Minister asked prison boss to improve murderer's life in jail
Published 29/11/2010 | 05:00
A MINISTER asked prison authorities to consider special treatment for a contract killer who shot a man dead for a fee of €12,000, an Irish Independent investigation reveals.
Mental Health Minister John Moloney wrote to the Irish Prison Service on behalf of hitman Raymond Ryan, who is serving a life sentence for the brutal murder of an English businessman.
Letters obtained by the Irish Independent reveal Mr Moloney unsuccessfully facilitated a request by Ryan for a transfer to another prison so he could avail of better training facilities.
Further documents also show how other government TDs helped relatives seek special treatment for drug dealers, while one politician helped seek the temporary release of a man who had sexually abused his own niece.
The revelations have deeply angered victim support advocates, who are calling for a ban on politicians lobbying for concessions for criminals.
Hitman Ryan (44), from Portlaoise, Co Laois, shot bakery owner Mario Commatteo in the head at his home near London 10 years ago.
He was hired by the victim's common-law wife, Angela Bristow, who hoped to get a €120,000 insurance payout as a result of her partner's death.
However, British police unravelled the plot and both were jailed for life, along with another accomplice.
Ryan was subsequently repatriated to Ireland to serve out his sentence at Castlerea Prison in Co Roscommon.
Mr Moloney admitted last night he was "fully aware" of the details of the case when he wrote to the head of the Irish Prison Service, Brian Purcell, enclosing Ryan's request for a transfer to the training unit in Mountjoy.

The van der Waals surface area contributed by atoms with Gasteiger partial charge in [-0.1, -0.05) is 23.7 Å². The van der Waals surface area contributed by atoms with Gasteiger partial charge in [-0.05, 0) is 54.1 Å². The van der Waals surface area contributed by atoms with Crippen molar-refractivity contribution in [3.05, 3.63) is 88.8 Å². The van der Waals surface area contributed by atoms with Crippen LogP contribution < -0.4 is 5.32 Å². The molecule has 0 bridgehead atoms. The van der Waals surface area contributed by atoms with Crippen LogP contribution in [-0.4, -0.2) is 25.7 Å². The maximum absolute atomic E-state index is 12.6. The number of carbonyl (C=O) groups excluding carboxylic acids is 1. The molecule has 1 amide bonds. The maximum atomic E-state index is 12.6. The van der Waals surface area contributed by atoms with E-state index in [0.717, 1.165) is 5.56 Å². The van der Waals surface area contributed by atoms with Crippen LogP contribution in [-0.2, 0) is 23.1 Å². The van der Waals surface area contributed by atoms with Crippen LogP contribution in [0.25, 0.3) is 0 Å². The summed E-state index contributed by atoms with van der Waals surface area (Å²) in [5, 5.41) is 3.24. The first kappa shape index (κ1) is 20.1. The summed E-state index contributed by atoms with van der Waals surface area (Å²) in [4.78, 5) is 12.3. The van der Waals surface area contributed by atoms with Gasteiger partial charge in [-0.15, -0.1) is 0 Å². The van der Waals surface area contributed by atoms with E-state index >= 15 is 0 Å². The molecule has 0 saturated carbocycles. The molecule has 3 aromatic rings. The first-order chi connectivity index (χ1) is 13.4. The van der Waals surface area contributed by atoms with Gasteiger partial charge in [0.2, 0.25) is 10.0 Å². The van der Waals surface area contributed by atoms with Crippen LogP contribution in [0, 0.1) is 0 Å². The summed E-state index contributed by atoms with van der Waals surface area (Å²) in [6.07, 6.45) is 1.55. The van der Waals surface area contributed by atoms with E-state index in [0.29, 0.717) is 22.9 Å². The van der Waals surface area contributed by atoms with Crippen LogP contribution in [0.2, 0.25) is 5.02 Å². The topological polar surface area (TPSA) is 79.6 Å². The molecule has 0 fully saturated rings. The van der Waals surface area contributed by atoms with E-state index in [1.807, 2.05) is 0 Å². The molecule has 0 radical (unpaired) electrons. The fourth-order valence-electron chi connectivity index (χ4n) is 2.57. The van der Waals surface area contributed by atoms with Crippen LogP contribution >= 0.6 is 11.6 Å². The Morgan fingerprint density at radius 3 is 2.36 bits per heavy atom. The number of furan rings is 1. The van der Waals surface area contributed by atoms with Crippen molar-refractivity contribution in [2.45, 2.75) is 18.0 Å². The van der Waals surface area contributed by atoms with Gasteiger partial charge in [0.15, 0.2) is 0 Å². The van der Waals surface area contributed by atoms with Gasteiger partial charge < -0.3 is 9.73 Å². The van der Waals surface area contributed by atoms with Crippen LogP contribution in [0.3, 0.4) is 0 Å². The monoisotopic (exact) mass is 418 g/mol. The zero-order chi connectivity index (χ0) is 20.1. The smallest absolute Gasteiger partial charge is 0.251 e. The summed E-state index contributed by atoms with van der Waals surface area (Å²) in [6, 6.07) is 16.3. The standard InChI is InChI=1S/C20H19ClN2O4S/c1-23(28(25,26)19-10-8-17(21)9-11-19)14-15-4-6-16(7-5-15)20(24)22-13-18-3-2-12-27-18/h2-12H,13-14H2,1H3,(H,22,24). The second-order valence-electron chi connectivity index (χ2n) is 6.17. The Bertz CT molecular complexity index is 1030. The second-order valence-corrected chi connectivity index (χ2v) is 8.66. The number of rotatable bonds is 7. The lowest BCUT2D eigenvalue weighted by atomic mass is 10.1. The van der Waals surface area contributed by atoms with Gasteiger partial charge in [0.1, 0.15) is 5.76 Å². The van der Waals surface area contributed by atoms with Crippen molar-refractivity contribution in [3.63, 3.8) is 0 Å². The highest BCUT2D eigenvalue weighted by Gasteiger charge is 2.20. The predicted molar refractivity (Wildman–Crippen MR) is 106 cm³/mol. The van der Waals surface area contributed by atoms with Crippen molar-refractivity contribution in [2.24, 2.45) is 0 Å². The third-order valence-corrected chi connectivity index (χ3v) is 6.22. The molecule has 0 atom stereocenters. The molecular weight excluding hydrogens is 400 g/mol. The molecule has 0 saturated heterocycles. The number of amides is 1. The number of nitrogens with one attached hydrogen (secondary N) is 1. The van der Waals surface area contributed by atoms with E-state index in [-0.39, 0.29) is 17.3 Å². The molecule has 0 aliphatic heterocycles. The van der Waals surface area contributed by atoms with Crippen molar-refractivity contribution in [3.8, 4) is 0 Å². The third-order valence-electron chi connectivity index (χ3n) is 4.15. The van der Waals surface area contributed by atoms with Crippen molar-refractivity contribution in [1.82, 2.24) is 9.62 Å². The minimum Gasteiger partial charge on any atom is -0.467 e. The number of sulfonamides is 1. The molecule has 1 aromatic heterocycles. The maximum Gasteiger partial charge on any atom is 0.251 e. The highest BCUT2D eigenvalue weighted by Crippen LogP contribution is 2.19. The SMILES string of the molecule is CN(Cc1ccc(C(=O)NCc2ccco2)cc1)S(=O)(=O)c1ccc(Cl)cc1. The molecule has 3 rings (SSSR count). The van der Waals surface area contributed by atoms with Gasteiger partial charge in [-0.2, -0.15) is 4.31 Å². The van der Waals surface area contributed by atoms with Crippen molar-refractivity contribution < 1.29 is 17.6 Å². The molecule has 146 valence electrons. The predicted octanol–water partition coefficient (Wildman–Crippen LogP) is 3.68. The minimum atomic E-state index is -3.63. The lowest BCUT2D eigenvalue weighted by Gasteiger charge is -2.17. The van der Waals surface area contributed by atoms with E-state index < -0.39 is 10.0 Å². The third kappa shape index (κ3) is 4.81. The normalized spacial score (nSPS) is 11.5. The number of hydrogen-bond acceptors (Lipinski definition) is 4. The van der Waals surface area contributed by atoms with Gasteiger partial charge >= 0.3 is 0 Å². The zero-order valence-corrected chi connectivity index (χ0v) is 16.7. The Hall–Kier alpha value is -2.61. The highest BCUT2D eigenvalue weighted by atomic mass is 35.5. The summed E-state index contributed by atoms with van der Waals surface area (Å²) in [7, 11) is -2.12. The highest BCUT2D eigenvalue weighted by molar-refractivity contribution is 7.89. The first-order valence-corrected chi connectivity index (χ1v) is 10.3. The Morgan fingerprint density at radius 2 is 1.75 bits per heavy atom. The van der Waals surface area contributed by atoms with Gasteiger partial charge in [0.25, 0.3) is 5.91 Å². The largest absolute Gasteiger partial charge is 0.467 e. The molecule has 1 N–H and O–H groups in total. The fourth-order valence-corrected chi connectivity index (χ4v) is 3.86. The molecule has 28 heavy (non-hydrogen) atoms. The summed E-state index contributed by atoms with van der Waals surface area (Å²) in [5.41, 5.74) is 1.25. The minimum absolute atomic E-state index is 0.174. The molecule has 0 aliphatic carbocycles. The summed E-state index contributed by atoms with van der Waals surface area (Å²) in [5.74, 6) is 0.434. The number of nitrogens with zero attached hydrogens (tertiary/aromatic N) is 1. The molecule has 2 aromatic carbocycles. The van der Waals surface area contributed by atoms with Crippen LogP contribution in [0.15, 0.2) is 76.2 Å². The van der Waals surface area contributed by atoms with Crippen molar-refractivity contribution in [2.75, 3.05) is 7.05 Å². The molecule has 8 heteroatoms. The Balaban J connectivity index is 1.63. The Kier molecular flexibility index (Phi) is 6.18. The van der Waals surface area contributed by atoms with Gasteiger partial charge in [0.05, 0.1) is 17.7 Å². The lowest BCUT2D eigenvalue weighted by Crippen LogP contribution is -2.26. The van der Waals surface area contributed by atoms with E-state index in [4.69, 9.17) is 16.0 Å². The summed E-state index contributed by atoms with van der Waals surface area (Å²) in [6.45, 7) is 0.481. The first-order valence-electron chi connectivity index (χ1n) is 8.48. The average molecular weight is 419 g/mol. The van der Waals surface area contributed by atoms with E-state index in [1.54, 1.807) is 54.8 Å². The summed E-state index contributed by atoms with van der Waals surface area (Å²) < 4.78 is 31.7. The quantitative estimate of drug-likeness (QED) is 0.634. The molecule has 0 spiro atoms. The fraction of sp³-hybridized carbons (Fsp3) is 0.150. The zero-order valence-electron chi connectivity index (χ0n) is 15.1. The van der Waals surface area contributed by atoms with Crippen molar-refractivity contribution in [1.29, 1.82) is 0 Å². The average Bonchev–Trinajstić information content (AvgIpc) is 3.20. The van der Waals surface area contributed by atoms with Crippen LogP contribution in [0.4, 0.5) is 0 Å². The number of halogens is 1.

"I have to put my hands up. I can't say for a minute that I wasn't aware of the circumstances," he said.
"I was aware of what the court case was about and that he was proven in court to be a hitman in a murder hit."
The minister said he wrote after being approached by Ryan's father, who was "upset" that his son did not have access to certain training opportunities in prison, having previously completed barbering and computer courses in a British prison.
"I did not do it lightly. It was not a case of chasing a vote by agreeing to write a letter for someone," said Mr Moloney.
"I sought a letter from his son confirming that he wanted to do further training before getting in contact with the prison service.
"All that was requested was a transfer to the training unit. It was not a case of trying to interfere with the sentence in any way or looking for a cosy life for him. I was just trying to help the prisoner."
Justice Minister Dermot Ahern subsequently wrote to Mr Moloney to advise him that the request had been refused.
Joan Deane, the co-founder of AdVIC (Advocates for Victims of Homicide), said Mr Moloney's actions were "an absolute outrage" and reiterated a call for a total ban on prisoner representations by politicians.
"As we see it, this is interference with due process. Politicians should not be involving themselves in matters which are the jurisdiction of the prison and probation services," she said.